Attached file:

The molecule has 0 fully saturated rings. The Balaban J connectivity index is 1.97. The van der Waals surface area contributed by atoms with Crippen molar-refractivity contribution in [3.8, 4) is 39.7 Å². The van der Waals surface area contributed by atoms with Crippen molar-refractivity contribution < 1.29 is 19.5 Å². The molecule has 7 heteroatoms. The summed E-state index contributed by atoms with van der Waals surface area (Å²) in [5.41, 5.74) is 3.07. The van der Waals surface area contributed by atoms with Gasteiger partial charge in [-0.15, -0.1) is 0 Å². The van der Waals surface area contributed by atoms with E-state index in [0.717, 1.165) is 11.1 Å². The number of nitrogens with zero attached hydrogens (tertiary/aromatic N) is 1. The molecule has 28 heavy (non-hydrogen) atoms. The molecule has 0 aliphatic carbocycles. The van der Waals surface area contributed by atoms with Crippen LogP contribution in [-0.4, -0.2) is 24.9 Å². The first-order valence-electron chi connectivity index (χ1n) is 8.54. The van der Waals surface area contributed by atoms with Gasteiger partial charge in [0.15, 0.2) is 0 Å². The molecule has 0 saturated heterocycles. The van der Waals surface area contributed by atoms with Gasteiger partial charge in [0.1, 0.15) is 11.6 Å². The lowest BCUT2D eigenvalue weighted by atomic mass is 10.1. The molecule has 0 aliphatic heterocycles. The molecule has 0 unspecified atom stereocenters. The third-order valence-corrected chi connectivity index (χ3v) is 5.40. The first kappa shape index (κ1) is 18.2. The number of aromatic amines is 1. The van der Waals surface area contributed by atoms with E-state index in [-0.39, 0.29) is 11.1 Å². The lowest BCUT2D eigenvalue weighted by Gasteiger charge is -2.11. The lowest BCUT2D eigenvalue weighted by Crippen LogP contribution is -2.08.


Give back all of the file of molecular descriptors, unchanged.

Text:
The molecule has 0 fully saturated rings. The Balaban J connectivity index is 1.97. The van der Waals surface area contributed by atoms with Crippen molar-refractivity contribution in [3.8, 4) is 39.7 Å². The van der Waals surface area contributed by atoms with Crippen molar-refractivity contribution < 1.29 is 19.5 Å². The molecule has 7 heteroatoms. The summed E-state index contributed by atoms with van der Waals surface area (Å²) in [5.41, 5.74) is 3.07. The van der Waals surface area contributed by atoms with Gasteiger partial charge in [-0.15, -0.1) is 0 Å². The van der Waals surface area contributed by atoms with E-state index in [0.717, 1.165) is 11.1 Å². The number of nitrogens with zero attached hydrogens (tertiary/aromatic N) is 1. The molecule has 28 heavy (non-hydrogen) atoms. The molecule has 0 aliphatic carbocycles. The van der Waals surface area contributed by atoms with Crippen LogP contribution in [-0.4, -0.2) is 24.9 Å². The first-order valence-electron chi connectivity index (χ1n) is 8.54. The van der Waals surface area contributed by atoms with Gasteiger partial charge in [0.15, 0.2) is 0 Å². The molecule has 0 saturated heterocycles. The van der Waals surface area contributed by atoms with Gasteiger partial charge in [0.1, 0.15) is 11.6 Å². The lowest BCUT2D eigenvalue weighted by atomic mass is 10.1. The molecule has 0 aliphatic heterocycles. The molecule has 0 unspecified atom stereocenters. The third-order valence-corrected chi connectivity index (χ3v) is 5.40. The first kappa shape index (κ1) is 18.2. The number of aromatic amines is 1. The van der Waals surface area contributed by atoms with E-state index in [-0.39, 0.29) is 11.1 Å². The lowest BCUT2D eigenvalue weighted by Gasteiger charge is -2.11. The lowest BCUT2D eigenvalue weighted by Crippen LogP contribution is -2.08.